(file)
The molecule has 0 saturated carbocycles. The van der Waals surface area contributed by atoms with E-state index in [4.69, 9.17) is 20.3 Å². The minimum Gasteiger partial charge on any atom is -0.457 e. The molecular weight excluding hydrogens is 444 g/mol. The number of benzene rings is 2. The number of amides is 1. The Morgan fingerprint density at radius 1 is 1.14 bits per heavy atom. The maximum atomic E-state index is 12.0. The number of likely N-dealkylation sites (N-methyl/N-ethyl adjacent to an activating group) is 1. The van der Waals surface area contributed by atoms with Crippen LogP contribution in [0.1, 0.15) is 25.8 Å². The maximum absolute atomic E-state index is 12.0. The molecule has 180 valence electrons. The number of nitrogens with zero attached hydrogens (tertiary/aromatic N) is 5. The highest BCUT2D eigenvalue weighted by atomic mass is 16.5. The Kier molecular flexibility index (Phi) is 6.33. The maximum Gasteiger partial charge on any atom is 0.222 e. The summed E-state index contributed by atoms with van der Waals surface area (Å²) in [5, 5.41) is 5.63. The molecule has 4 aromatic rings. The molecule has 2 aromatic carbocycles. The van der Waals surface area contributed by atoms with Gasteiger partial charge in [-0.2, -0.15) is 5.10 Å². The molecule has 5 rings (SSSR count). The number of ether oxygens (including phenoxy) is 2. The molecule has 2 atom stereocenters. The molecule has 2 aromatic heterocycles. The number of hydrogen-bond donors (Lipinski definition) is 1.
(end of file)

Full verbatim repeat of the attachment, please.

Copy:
The molecule has 0 saturated carbocycles. The van der Waals surface area contributed by atoms with E-state index in [4.69, 9.17) is 20.3 Å². The minimum Gasteiger partial charge on any atom is -0.457 e. The molecular weight excluding hydrogens is 444 g/mol. The number of benzene rings is 2. The number of amides is 1. The Morgan fingerprint density at radius 1 is 1.14 bits per heavy atom. The maximum atomic E-state index is 12.0. The number of likely N-dealkylation sites (N-methyl/N-ethyl adjacent to an activating group) is 1. The van der Waals surface area contributed by atoms with Crippen LogP contribution in [0.1, 0.15) is 25.8 Å². The maximum absolute atomic E-state index is 12.0. The molecule has 180 valence electrons. The number of nitrogens with zero attached hydrogens (tertiary/aromatic N) is 5. The highest BCUT2D eigenvalue weighted by atomic mass is 16.5. The Kier molecular flexibility index (Phi) is 6.33. The maximum Gasteiger partial charge on any atom is 0.222 e. The summed E-state index contributed by atoms with van der Waals surface area (Å²) in [5, 5.41) is 5.63. The molecule has 4 aromatic rings. The molecule has 2 aromatic carbocycles. The van der Waals surface area contributed by atoms with Gasteiger partial charge in [-0.2, -0.15) is 5.10 Å². The molecule has 5 rings (SSSR count). The number of ether oxygens (including phenoxy) is 2. The molecule has 2 atom stereocenters. The molecule has 2 aromatic heterocycles. The number of hydrogen-bond donors (Lipinski definition) is 1.